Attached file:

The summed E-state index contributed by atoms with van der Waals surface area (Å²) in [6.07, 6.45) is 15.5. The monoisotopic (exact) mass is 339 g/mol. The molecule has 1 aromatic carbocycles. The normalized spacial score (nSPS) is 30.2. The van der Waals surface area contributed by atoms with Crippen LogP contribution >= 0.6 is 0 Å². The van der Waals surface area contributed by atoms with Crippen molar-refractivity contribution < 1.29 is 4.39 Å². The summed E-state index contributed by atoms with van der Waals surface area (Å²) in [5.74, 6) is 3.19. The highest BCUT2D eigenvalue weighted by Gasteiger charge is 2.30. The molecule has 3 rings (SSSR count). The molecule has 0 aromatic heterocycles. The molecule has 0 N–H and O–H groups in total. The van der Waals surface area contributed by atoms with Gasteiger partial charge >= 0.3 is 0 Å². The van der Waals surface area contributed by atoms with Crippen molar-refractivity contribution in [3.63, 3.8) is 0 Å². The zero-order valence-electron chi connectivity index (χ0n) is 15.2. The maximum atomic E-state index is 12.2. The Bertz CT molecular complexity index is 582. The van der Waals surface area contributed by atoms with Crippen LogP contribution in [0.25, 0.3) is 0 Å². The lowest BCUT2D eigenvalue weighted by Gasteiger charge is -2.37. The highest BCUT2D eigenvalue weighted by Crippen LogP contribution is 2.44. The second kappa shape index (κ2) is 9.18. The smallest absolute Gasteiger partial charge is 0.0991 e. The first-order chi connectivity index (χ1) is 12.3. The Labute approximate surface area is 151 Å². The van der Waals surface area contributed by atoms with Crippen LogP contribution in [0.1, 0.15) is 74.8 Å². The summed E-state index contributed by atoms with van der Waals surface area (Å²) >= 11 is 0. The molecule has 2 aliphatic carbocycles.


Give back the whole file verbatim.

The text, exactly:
The summed E-state index contributed by atoms with van der Waals surface area (Å²) in [6.07, 6.45) is 15.5. The monoisotopic (exact) mass is 339 g/mol. The molecule has 1 aromatic carbocycles. The normalized spacial score (nSPS) is 30.2. The van der Waals surface area contributed by atoms with Crippen LogP contribution >= 0.6 is 0 Å². The van der Waals surface area contributed by atoms with Crippen molar-refractivity contribution < 1.29 is 4.39 Å². The summed E-state index contributed by atoms with van der Waals surface area (Å²) in [5.74, 6) is 3.19. The highest BCUT2D eigenvalue weighted by Gasteiger charge is 2.30. The molecule has 3 rings (SSSR count). The molecule has 0 aromatic heterocycles. The molecule has 0 N–H and O–H groups in total. The van der Waals surface area contributed by atoms with Gasteiger partial charge >= 0.3 is 0 Å². The van der Waals surface area contributed by atoms with Crippen molar-refractivity contribution in [3.63, 3.8) is 0 Å². The zero-order valence-electron chi connectivity index (χ0n) is 15.2. The maximum atomic E-state index is 12.2. The Bertz CT molecular complexity index is 582. The van der Waals surface area contributed by atoms with Crippen LogP contribution in [0.25, 0.3) is 0 Å². The lowest BCUT2D eigenvalue weighted by Gasteiger charge is -2.37. The highest BCUT2D eigenvalue weighted by Crippen LogP contribution is 2.44. The second kappa shape index (κ2) is 9.18. The smallest absolute Gasteiger partial charge is 0.0991 e. The first-order chi connectivity index (χ1) is 12.3. The Labute approximate surface area is 151 Å². The van der Waals surface area contributed by atoms with Crippen LogP contribution in [0.1, 0.15) is 74.8 Å². The summed E-state index contributed by atoms with van der Waals surface area (Å²) >= 11 is 0. The molecule has 2 aliphatic carbocycles.